green tara

How do we equate impairment? That’s a question the cannabis industry has been up against for years now. Researchers are hard at work trying to create a device that can measure real time use of THC, but we’ve yet to see anything valid come onto the market just yet. Perhaps this is because we’re looking at it all wrong. Is it possible we need to re-evaluate how we think about Cannabis ‘impairment’?

Society has deemed it acceptable to poison ourselves with alcohol, a neurotoxin. A 2015 study on Drug Use And Health concluded that 70.1% of people ages 18 and older reportedly drank in the last year.

The World Health Organization reported alcohol contributed to more than 200 diseases and injury related health conditions. Drinking alcohol increases the risks of cancers of the mouth, esophagus, liver, and breasts.

Why are we still comparing alcohol to weed? It drives me crazy when people say we ought to approach weed like alcohol. What sense does that make? Alcohol kills people. Cannabis heals them.

I think about this as I trim the Do-Si-Do at work. I walk through the cultivation side, admiring the girls, basking in the glow of the lights. It blows my mind that until they’re 21, my boys won’t be able to stand here in this space, yet we can go to Girdwood and enjoy a pint of beer for me and a little cup of kombucha for them, in the brewery, which has become a rather family friendly place. Again, when did we decide it’s OK for our children to watch us poison ourselves with a neurotoxin, yet we panic if they see cannabis, as if it were still Reefer Madness days?

I forget, you see. My life has become centered in this plant. I’ve learned her. I’ve grown her, nurtured her and I now have the pleasure of selling her, legally, professionally. I’ve been blessed with the opportunity to educate myself and others about the plant. I’ve learned tremendous amounts over the past three years as I’ve educated myself on cannabis use. Much of what I’ve learned has challenged that which I thought I knew, opening my mind to the potential for deep healing on many levels. I forget, often, that the rest of the world hasn’t caught up yet.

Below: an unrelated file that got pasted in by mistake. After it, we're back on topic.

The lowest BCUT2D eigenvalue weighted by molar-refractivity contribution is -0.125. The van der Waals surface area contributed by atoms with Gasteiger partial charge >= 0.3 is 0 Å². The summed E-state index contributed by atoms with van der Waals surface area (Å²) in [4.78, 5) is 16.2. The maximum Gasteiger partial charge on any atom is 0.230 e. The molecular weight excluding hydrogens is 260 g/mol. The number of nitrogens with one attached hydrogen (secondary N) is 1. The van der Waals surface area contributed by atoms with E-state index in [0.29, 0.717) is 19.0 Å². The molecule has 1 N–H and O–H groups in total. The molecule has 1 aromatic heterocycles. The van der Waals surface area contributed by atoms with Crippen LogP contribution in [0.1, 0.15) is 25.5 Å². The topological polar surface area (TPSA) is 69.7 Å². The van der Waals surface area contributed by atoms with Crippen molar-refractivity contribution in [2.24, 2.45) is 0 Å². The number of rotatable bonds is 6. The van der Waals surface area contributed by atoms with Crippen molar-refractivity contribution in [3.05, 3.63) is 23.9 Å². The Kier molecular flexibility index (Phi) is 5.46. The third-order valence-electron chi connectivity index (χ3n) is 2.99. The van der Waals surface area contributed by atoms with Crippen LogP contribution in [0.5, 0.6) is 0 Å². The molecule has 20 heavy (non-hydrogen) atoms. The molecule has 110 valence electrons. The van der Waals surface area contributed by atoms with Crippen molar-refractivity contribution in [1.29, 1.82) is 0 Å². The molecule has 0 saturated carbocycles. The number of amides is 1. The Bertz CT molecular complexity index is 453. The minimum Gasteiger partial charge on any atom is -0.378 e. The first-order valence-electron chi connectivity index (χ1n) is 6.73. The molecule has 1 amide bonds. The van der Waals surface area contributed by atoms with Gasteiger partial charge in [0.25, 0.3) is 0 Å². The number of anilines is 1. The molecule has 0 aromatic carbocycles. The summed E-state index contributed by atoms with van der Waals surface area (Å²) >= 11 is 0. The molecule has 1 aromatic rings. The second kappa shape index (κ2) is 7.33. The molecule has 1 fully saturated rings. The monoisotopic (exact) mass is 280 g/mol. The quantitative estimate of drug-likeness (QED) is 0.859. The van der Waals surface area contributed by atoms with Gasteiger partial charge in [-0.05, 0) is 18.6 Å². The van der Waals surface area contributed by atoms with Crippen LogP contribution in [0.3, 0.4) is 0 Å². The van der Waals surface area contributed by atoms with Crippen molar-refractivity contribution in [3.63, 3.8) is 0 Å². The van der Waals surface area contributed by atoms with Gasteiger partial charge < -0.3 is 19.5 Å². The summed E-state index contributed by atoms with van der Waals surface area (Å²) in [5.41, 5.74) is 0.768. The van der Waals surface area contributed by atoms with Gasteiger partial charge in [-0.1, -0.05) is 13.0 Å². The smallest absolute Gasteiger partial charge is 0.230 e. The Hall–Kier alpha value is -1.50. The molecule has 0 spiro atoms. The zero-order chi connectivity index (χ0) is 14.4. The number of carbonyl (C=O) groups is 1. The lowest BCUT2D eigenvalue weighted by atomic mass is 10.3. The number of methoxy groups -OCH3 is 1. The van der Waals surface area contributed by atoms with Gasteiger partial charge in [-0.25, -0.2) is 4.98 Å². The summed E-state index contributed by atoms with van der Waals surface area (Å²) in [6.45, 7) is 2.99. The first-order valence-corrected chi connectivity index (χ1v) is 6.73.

It fascinates me that we likely think nothing of seeing our sister, brother, friend, self, pop a Xanax, Klonopin, Ativan. Some are eating them like tic-tacs, their doctors happily refilling a 90-day prescription, no questions asked. Yet in 2013 these medications were involved in 30 percent of overdose deaths, second only to opioids. Side effects include dizziness, drowsiness, sedation, and let’s not forget to mention the blackouts that sometimes occur. Kleptomania? Yep. That’s a thing too, as the fear centers in the brain are shut down and inhibitions released.

How many people do we know that take these medications daily and drive? Do we question it, even give it a second thought? What does that label say in fine print on the side of the bottle? Use care while operating a vehicle? Or does it advise not to drive at all? How much care can be used when the fear centers are muted?

Then we have cannabis. As my friend Jack Tobin recently put it, we all have that one friend that ate a brownie at a party and got too high, and of course no one needs to be driving around like that. However, that’s not the norm. Cannabis has a built-in self regulating mechanism, in that it gets incredibly not fun very quickly if it’s overdone. It isn’t like alcohol, or benzos, where if taken in large amounts one simply blacks out or passes out. With cannabis, one remains highly aware. That awareness and magnification of consciousness can be incredibly uncomfortable. So much so, that every user knows when enough is enough and we don’t cross the line. If we do, we’re not going anywhere, because fear and panic set in, making it nearly impossible to leave one's space. Most people who’ve used the plant know what it’s like to take it to far. Once we go there, we stay well far away from that line, because it doesn’t feel good.

This isn’t just my personal opinion. This phenomenon was noted back in the 40’s when the LaGuardia Report was published. Detectives noted an extreme difference between cannabis and all other substances, in that cannabis users were all mindful to not get “too high”, because everyone explained it wasn’t a pleasant experience. They saw a distinct difference between weed and other drugs like heroin, cocaine, and alcohol, in that with the latter three the users tended to abuse the substances, using as much as they could get their hands on. Not cannabis though. Nobody wanted to get to high on weed.

It’s time we start having honest conversations with one another about our responsible cannabis consumption. I see hundreds of responsible consumers coming into my store daily. We exist in all walks of life. I’ve started asking people what they do for a living. We are everywhere, friends. It’s time we start being open about our cannabis use. Together, we can and will break the taboo.


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